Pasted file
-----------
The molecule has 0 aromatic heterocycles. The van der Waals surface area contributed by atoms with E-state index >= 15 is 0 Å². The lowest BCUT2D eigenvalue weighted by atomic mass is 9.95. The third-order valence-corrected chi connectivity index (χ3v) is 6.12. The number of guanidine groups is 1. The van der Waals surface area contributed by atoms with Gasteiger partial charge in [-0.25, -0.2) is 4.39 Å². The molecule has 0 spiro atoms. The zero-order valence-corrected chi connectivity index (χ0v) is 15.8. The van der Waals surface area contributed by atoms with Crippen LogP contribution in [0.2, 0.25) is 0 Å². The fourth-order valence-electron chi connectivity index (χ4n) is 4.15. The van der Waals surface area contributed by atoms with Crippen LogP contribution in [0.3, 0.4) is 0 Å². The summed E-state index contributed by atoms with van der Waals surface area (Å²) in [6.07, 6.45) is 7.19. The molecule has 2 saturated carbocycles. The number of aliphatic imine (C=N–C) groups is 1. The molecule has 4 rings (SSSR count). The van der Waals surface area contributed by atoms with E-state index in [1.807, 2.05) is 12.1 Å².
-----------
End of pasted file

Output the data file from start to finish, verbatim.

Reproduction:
The molecule has 0 aromatic heterocycles. The van der Waals surface area contributed by atoms with E-state index >= 15 is 0 Å². The lowest BCUT2D eigenvalue weighted by atomic mass is 9.95. The third-order valence-corrected chi connectivity index (χ3v) is 6.12. The number of guanidine groups is 1. The van der Waals surface area contributed by atoms with Gasteiger partial charge in [-0.25, -0.2) is 4.39 Å². The molecule has 0 spiro atoms. The zero-order valence-corrected chi connectivity index (χ0v) is 15.8. The van der Waals surface area contributed by atoms with Crippen LogP contribution in [0.2, 0.25) is 0 Å². The fourth-order valence-electron chi connectivity index (χ4n) is 4.15. The van der Waals surface area contributed by atoms with Crippen LogP contribution in [0.3, 0.4) is 0 Å². The summed E-state index contributed by atoms with van der Waals surface area (Å²) in [6.07, 6.45) is 7.19. The molecule has 2 saturated carbocycles. The number of aliphatic imine (C=N–C) groups is 1. The molecule has 4 rings (SSSR count). The van der Waals surface area contributed by atoms with E-state index in [1.807, 2.05) is 12.1 Å².